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Leadership communication must come from the horse’s mouth

Article by: Nick Terry | Published: 17 March 2017

In a world where Donald Trump has taken to barring the media and communicating via Twitter, you certainly don’t have to work at a news agency to have your say (and publish it) and information is exchanged, shared and liked at the swipe of finger, the idea of a HR department or internal communication team carefully crafting every CEO communication seems almost ridiculous doesn’t it? Article by Nick Terry Founding Partner and Managing Director of Top Banana.

Industry studies estimate that around a third of CEO’s time is now being spent on formal communication activities, that’s before you even consider informal chats with employees and perhaps a daily walk around the office. It’s without doubt a clear sign of the ever changing corporate landscape and the rising number of business leaders waking up to the fact that people respond to the personal, not the ‘on behalf of’.

A changing world
We are living in a world where we expect to have more information than ever before, faster than ever before. Old world HR teams dealt with compliance and process. New world HR teams are dealing with engagement strategies and human behaviour. At the heart of all of this is transparency. Today’s consumer world exercises it’s transparency rights on Tripadvisor and Google Reviews. The employee world, as well as sharing their feelings with the people they know, now takes to social media and Glassdoor.com, which includes CEO reviews and approval ratings for each company. It’s interesting reading that quickly demonstrates the connection between great companies to work for and business leaders who get out from behind the desk (and ghost writer).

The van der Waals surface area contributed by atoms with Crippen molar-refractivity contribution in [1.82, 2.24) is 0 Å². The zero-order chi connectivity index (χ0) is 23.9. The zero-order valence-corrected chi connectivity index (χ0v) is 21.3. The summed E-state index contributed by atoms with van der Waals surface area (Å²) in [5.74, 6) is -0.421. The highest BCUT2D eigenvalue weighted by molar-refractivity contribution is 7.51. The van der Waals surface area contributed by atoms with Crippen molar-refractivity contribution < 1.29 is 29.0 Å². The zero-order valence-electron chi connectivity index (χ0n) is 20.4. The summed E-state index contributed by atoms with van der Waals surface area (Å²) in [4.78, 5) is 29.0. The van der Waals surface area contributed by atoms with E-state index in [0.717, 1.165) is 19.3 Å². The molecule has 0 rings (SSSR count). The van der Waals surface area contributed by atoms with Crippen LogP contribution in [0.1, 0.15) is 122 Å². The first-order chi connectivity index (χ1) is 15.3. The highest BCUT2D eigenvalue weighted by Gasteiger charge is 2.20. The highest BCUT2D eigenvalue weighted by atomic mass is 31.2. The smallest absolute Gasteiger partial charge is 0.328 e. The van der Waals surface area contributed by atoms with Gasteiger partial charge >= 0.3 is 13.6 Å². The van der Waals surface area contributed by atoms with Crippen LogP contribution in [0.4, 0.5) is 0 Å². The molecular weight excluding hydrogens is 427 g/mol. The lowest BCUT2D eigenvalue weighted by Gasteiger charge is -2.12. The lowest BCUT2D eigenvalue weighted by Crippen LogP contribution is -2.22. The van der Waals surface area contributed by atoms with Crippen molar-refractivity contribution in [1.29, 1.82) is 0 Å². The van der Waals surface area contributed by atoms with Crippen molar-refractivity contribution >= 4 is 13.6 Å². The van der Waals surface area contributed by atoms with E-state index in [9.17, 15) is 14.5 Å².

People want authentic not perfect 
Authenticity is a bit of a buzzword. What it really means is that no-one is ever going to do you, better than you, however imperfect that may be. Employees no longer want polished internal announcements written ‘on behalf of’, they don’t want carefully edited film content with the corporate logo in the background and they certainly don’t want a foreword in the employee magazine that is quite clearly drafted by the internal comms manager. Employees don’t want a filtered, polished version of their leaders – they just want real information in an authentic way i.e. from the leader themselves, however imperfectly it’s delivered. Imperfection makes you human. It also makes you ‘one of us.’ As does showing vulnerability, emotion and a bit of who you are inside.

Only people can build trust
With trust in business at an all time low, the economic outlook unclear and uncertainty absolutely rife, the last thing employees need to see is a closed boardroom door, no sign of the leadership and an internal holding statement. Trust is the other buzz word of the moment –  and it can only be built person to person. In good times and bad, people need to see the white of the eyes and hear the emotion in a leader’s voice to understand the message and act accordingly. Next time the proverbial hits the fan, make sure you’re ready to get your message out fast, from you. And of course it’s not only about a crisis, employees want to hear from you, their leader, as much as possible. Start a blog, a video update, monthly Yam Jams – whatever works – to get a direct dialogue going with your biggest asset.

The magic in the middle